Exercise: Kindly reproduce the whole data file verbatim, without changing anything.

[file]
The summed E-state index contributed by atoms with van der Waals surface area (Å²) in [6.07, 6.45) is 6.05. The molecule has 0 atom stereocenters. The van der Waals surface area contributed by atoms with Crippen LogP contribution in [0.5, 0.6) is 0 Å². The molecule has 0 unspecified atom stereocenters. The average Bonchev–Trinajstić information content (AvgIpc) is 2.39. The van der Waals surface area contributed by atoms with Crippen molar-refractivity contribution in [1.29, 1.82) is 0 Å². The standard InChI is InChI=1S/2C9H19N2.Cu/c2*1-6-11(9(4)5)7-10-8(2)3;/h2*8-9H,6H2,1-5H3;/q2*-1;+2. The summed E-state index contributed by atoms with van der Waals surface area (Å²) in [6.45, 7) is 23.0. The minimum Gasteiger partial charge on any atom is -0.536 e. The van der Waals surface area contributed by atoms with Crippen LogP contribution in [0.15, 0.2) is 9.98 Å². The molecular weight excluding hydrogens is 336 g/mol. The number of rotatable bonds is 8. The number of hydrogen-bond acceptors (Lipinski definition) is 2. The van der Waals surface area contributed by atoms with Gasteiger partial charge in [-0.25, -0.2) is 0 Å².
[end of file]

The summed E-state index contributed by atoms with van der Waals surface area (Å²) in [6.07, 6.45) is 6.05. The molecule has 0 atom stereocenters. The van der Waals surface area contributed by atoms with Crippen LogP contribution in [0.5, 0.6) is 0 Å². The molecule has 0 unspecified atom stereocenters. The average Bonchev–Trinajstić information content (AvgIpc) is 2.39. The van der Waals surface area contributed by atoms with Crippen molar-refractivity contribution in [1.29, 1.82) is 0 Å². The standard InChI is InChI=1S/2C9H19N2.Cu/c2*1-6-11(9(4)5)7-10-8(2)3;/h2*8-9H,6H2,1-5H3;/q2*-1;+2. The summed E-state index contributed by atoms with van der Waals surface area (Å²) in [6.45, 7) is 23.0. The minimum Gasteiger partial charge on any atom is -0.536 e. The van der Waals surface area contributed by atoms with Crippen LogP contribution in [0.15, 0.2) is 9.98 Å². The molecular weight excluding hydrogens is 336 g/mol. The number of rotatable bonds is 8. The number of hydrogen-bond acceptors (Lipinski definition) is 2. The van der Waals surface area contributed by atoms with Gasteiger partial charge in [-0.25, -0.2) is 0 Å².